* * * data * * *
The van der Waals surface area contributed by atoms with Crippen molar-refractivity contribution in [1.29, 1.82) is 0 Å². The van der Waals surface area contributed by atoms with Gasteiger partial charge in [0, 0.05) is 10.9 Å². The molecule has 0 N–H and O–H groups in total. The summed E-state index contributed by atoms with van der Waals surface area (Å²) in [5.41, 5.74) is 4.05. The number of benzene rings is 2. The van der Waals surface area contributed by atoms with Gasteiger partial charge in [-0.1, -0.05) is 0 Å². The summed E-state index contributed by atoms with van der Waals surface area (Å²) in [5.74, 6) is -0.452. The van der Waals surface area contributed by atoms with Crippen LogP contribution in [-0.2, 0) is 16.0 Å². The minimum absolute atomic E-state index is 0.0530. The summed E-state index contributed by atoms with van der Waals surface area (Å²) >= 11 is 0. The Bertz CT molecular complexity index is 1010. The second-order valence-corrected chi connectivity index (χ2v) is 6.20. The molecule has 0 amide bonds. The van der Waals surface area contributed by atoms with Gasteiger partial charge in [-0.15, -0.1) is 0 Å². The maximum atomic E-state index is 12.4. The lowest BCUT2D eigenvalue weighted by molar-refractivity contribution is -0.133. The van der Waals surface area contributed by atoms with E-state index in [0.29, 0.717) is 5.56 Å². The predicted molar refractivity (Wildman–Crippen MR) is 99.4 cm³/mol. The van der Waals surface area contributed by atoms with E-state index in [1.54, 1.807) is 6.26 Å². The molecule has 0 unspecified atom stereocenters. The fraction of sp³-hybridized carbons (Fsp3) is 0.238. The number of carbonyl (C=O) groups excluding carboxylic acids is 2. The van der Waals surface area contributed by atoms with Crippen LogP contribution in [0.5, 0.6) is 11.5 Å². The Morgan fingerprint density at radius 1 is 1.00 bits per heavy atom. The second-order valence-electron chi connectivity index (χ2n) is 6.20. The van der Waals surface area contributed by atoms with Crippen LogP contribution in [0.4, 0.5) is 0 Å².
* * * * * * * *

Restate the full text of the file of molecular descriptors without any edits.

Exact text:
The van der Waals surface area contributed by atoms with Crippen molar-refractivity contribution in [1.29, 1.82) is 0 Å². The van der Waals surface area contributed by atoms with Gasteiger partial charge in [0, 0.05) is 10.9 Å². The molecule has 0 N–H and O–H groups in total. The summed E-state index contributed by atoms with van der Waals surface area (Å²) in [5.41, 5.74) is 4.05. The number of benzene rings is 2. The van der Waals surface area contributed by atoms with Gasteiger partial charge in [-0.1, -0.05) is 0 Å². The summed E-state index contributed by atoms with van der Waals surface area (Å²) in [5.74, 6) is -0.452. The van der Waals surface area contributed by atoms with Crippen LogP contribution in [-0.2, 0) is 16.0 Å². The minimum absolute atomic E-state index is 0.0530. The summed E-state index contributed by atoms with van der Waals surface area (Å²) >= 11 is 0. The Bertz CT molecular complexity index is 1010. The second-order valence-corrected chi connectivity index (χ2v) is 6.20. The molecule has 0 amide bonds. The van der Waals surface area contributed by atoms with Gasteiger partial charge in [-0.15, -0.1) is 0 Å². The maximum atomic E-state index is 12.4. The lowest BCUT2D eigenvalue weighted by molar-refractivity contribution is -0.133. The van der Waals surface area contributed by atoms with E-state index in [0.29, 0.717) is 5.56 Å². The predicted molar refractivity (Wildman–Crippen MR) is 99.4 cm³/mol. The van der Waals surface area contributed by atoms with E-state index in [1.54, 1.807) is 6.26 Å². The molecule has 0 unspecified atom stereocenters. The fraction of sp³-hybridized carbons (Fsp3) is 0.238. The number of carbonyl (C=O) groups excluding carboxylic acids is 2. The van der Waals surface area contributed by atoms with Crippen LogP contribution in [0.5, 0.6) is 11.5 Å². The Morgan fingerprint density at radius 1 is 1.00 bits per heavy atom. The second-order valence-electron chi connectivity index (χ2n) is 6.20. The van der Waals surface area contributed by atoms with Crippen LogP contribution in [0.4, 0.5) is 0 Å².